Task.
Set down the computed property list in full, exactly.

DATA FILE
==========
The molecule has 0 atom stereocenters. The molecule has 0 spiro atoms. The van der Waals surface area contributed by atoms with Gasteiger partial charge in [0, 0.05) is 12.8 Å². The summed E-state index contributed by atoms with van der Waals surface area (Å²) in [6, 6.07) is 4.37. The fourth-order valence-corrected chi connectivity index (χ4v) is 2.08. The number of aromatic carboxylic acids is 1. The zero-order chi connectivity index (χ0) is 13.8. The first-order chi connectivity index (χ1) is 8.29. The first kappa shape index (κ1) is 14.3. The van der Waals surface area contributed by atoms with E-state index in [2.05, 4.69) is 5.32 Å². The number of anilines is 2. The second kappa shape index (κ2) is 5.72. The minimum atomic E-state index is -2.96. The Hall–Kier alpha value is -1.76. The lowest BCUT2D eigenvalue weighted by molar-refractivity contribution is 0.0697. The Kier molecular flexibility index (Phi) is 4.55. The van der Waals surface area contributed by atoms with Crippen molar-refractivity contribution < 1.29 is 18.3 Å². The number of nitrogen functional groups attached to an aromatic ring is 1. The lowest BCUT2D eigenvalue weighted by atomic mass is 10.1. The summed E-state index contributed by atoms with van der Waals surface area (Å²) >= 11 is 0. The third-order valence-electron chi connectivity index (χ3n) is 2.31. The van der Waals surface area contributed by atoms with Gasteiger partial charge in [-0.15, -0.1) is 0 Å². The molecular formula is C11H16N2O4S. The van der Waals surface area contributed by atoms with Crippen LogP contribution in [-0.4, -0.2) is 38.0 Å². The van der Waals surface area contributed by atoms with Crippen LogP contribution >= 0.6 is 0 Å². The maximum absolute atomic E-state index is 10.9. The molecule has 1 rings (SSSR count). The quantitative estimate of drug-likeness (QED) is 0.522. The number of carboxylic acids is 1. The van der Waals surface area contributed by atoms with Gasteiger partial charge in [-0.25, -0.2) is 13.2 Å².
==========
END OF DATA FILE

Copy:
The molecule has 0 atom stereocenters. The molecule has 0 spiro atoms. The van der Waals surface area contributed by atoms with Gasteiger partial charge in [0, 0.05) is 12.8 Å². The summed E-state index contributed by atoms with van der Waals surface area (Å²) in [6, 6.07) is 4.37. The fourth-order valence-corrected chi connectivity index (χ4v) is 2.08. The number of aromatic carboxylic acids is 1. The zero-order chi connectivity index (χ0) is 13.8. The first-order chi connectivity index (χ1) is 8.29. The first kappa shape index (κ1) is 14.3. The van der Waals surface area contributed by atoms with E-state index in [2.05, 4.69) is 5.32 Å². The number of anilines is 2. The second kappa shape index (κ2) is 5.72. The minimum atomic E-state index is -2.96. The Hall–Kier alpha value is -1.76. The lowest BCUT2D eigenvalue weighted by molar-refractivity contribution is 0.0697. The Kier molecular flexibility index (Phi) is 4.55. The van der Waals surface area contributed by atoms with Crippen molar-refractivity contribution < 1.29 is 18.3 Å². The number of nitrogen functional groups attached to an aromatic ring is 1. The lowest BCUT2D eigenvalue weighted by atomic mass is 10.1. The summed E-state index contributed by atoms with van der Waals surface area (Å²) >= 11 is 0. The third-order valence-electron chi connectivity index (χ3n) is 2.31. The van der Waals surface area contributed by atoms with Gasteiger partial charge in [-0.15, -0.1) is 0 Å². The molecular formula is C11H16N2O4S. The van der Waals surface area contributed by atoms with Crippen LogP contribution in [-0.4, -0.2) is 38.0 Å². The van der Waals surface area contributed by atoms with Crippen LogP contribution >= 0.6 is 0 Å². The maximum absolute atomic E-state index is 10.9. The molecule has 1 rings (SSSR count). The quantitative estimate of drug-likeness (QED) is 0.522. The number of carboxylic acids is 1. The van der Waals surface area contributed by atoms with Gasteiger partial charge in [-0.25, -0.2) is 13.2 Å².